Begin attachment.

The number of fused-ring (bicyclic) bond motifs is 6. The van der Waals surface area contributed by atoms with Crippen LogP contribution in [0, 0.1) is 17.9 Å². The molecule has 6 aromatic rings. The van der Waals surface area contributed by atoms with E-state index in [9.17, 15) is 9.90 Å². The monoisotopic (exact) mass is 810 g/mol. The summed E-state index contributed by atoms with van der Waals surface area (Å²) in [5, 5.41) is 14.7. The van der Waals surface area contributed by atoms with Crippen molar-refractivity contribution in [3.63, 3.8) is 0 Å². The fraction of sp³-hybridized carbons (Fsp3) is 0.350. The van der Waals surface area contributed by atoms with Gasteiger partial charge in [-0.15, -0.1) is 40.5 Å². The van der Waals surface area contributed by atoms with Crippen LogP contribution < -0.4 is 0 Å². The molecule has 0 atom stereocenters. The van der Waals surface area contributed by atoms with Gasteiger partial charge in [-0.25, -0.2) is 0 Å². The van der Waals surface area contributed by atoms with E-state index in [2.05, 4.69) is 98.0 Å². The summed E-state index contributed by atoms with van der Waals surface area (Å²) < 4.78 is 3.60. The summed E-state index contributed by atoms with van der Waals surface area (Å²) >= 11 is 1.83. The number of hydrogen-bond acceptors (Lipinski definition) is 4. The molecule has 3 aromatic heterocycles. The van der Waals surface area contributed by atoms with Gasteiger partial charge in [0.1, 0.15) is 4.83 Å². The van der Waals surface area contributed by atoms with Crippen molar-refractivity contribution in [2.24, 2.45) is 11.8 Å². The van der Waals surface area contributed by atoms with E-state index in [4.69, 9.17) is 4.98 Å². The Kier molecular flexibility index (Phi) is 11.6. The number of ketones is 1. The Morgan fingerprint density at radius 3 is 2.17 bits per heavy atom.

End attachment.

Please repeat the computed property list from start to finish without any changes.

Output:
The number of fused-ring (bicyclic) bond motifs is 6. The van der Waals surface area contributed by atoms with Crippen LogP contribution in [0, 0.1) is 17.9 Å². The molecule has 6 aromatic rings. The van der Waals surface area contributed by atoms with E-state index in [9.17, 15) is 9.90 Å². The monoisotopic (exact) mass is 810 g/mol. The summed E-state index contributed by atoms with van der Waals surface area (Å²) in [5, 5.41) is 14.7. The van der Waals surface area contributed by atoms with Crippen molar-refractivity contribution in [3.63, 3.8) is 0 Å². The fraction of sp³-hybridized carbons (Fsp3) is 0.350. The van der Waals surface area contributed by atoms with Gasteiger partial charge in [-0.15, -0.1) is 40.5 Å². The van der Waals surface area contributed by atoms with Crippen LogP contribution < -0.4 is 0 Å². The molecule has 0 atom stereocenters. The van der Waals surface area contributed by atoms with Gasteiger partial charge in [-0.25, -0.2) is 0 Å². The van der Waals surface area contributed by atoms with E-state index in [2.05, 4.69) is 98.0 Å². The summed E-state index contributed by atoms with van der Waals surface area (Å²) < 4.78 is 3.60. The summed E-state index contributed by atoms with van der Waals surface area (Å²) >= 11 is 1.83. The number of hydrogen-bond acceptors (Lipinski definition) is 4. The molecule has 3 aromatic heterocycles. The van der Waals surface area contributed by atoms with Gasteiger partial charge in [0.1, 0.15) is 4.83 Å². The van der Waals surface area contributed by atoms with Crippen molar-refractivity contribution in [2.24, 2.45) is 11.8 Å². The van der Waals surface area contributed by atoms with E-state index in [4.69, 9.17) is 4.98 Å². The Kier molecular flexibility index (Phi) is 11.6. The number of ketones is 1. The Morgan fingerprint density at radius 3 is 2.17 bits per heavy atom.